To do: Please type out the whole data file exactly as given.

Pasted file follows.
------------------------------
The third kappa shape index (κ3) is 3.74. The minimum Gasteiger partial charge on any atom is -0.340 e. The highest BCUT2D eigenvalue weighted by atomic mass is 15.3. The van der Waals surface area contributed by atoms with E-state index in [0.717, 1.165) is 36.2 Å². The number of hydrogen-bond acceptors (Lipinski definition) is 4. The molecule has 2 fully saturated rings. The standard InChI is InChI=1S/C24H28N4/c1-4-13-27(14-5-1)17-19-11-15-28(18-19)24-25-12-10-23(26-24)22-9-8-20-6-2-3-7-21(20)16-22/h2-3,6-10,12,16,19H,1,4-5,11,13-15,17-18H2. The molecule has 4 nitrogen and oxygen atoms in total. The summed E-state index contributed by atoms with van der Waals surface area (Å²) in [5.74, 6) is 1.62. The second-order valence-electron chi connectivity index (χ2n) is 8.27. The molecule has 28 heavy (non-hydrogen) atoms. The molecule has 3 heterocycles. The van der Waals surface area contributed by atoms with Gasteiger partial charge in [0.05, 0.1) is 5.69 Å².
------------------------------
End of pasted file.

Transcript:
The third kappa shape index (κ3) is 3.74. The minimum Gasteiger partial charge on any atom is -0.340 e. The highest BCUT2D eigenvalue weighted by atomic mass is 15.3. The van der Waals surface area contributed by atoms with E-state index in [0.717, 1.165) is 36.2 Å². The number of hydrogen-bond acceptors (Lipinski definition) is 4. The molecule has 2 fully saturated rings. The standard InChI is InChI=1S/C24H28N4/c1-4-13-27(14-5-1)17-19-11-15-28(18-19)24-25-12-10-23(26-24)22-9-8-20-6-2-3-7-21(20)16-22/h2-3,6-10,12,16,19H,1,4-5,11,13-15,17-18H2. The molecule has 4 nitrogen and oxygen atoms in total. The summed E-state index contributed by atoms with van der Waals surface area (Å²) in [5.74, 6) is 1.62. The second-order valence-electron chi connectivity index (χ2n) is 8.27. The molecule has 28 heavy (non-hydrogen) atoms. The molecule has 3 heterocycles. The van der Waals surface area contributed by atoms with Gasteiger partial charge in [0.05, 0.1) is 5.69 Å².